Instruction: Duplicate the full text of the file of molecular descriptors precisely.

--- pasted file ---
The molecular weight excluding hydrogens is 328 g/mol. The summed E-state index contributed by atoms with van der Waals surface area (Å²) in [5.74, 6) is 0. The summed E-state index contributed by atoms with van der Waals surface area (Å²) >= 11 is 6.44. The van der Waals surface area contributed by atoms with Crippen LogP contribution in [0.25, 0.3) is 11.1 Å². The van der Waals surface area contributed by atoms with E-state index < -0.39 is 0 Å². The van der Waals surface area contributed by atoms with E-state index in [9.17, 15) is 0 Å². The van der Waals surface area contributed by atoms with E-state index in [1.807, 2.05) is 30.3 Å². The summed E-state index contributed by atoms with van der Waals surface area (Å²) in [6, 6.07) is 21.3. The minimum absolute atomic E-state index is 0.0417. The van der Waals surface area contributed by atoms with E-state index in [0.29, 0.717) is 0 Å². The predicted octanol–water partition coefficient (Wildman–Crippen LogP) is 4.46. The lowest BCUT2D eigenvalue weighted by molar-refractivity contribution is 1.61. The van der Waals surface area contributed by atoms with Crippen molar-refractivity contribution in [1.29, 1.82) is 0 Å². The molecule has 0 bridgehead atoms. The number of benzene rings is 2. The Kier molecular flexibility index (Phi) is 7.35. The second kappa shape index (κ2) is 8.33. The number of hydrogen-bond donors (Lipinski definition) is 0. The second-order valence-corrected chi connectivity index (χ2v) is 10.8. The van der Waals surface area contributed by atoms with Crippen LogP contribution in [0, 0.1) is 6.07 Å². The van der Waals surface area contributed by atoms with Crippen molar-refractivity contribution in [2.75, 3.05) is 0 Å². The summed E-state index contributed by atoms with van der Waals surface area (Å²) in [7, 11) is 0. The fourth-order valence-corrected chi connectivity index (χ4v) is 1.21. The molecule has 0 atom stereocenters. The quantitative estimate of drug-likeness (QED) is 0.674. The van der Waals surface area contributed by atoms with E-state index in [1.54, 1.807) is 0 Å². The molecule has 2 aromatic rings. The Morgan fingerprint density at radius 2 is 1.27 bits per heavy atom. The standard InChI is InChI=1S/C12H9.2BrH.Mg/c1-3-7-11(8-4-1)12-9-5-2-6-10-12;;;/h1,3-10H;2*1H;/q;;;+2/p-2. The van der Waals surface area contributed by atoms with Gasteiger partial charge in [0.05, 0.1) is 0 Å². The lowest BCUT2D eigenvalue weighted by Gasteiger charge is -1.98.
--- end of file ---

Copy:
The molecular weight excluding hydrogens is 328 g/mol. The summed E-state index contributed by atoms with van der Waals surface area (Å²) in [5.74, 6) is 0. The summed E-state index contributed by atoms with van der Waals surface area (Å²) >= 11 is 6.44. The van der Waals surface area contributed by atoms with Crippen LogP contribution in [0.25, 0.3) is 11.1 Å². The van der Waals surface area contributed by atoms with E-state index < -0.39 is 0 Å². The van der Waals surface area contributed by atoms with E-state index in [9.17, 15) is 0 Å². The van der Waals surface area contributed by atoms with E-state index in [1.807, 2.05) is 30.3 Å². The summed E-state index contributed by atoms with van der Waals surface area (Å²) in [6, 6.07) is 21.3. The minimum absolute atomic E-state index is 0.0417. The van der Waals surface area contributed by atoms with E-state index in [0.29, 0.717) is 0 Å². The predicted octanol–water partition coefficient (Wildman–Crippen LogP) is 4.46. The lowest BCUT2D eigenvalue weighted by molar-refractivity contribution is 1.61. The van der Waals surface area contributed by atoms with Crippen molar-refractivity contribution in [1.29, 1.82) is 0 Å². The molecule has 0 bridgehead atoms. The number of benzene rings is 2. The Kier molecular flexibility index (Phi) is 7.35. The second kappa shape index (κ2) is 8.33. The number of hydrogen-bond donors (Lipinski definition) is 0. The second-order valence-corrected chi connectivity index (χ2v) is 10.8. The van der Waals surface area contributed by atoms with Crippen LogP contribution in [0, 0.1) is 6.07 Å². The van der Waals surface area contributed by atoms with Crippen molar-refractivity contribution in [2.75, 3.05) is 0 Å². The summed E-state index contributed by atoms with van der Waals surface area (Å²) in [7, 11) is 0. The fourth-order valence-corrected chi connectivity index (χ4v) is 1.21. The molecule has 0 atom stereocenters. The quantitative estimate of drug-likeness (QED) is 0.674. The van der Waals surface area contributed by atoms with E-state index in [1.54, 1.807) is 0 Å². The molecule has 2 aromatic rings. The Morgan fingerprint density at radius 2 is 1.27 bits per heavy atom. The standard InChI is InChI=1S/C12H9.2BrH.Mg/c1-3-7-11(8-4-1)12-9-5-2-6-10-12;;;/h1,3-10H;2*1H;/q;;;+2/p-2. The van der Waals surface area contributed by atoms with Gasteiger partial charge in [0.05, 0.1) is 0 Å². The lowest BCUT2D eigenvalue weighted by Gasteiger charge is -1.98.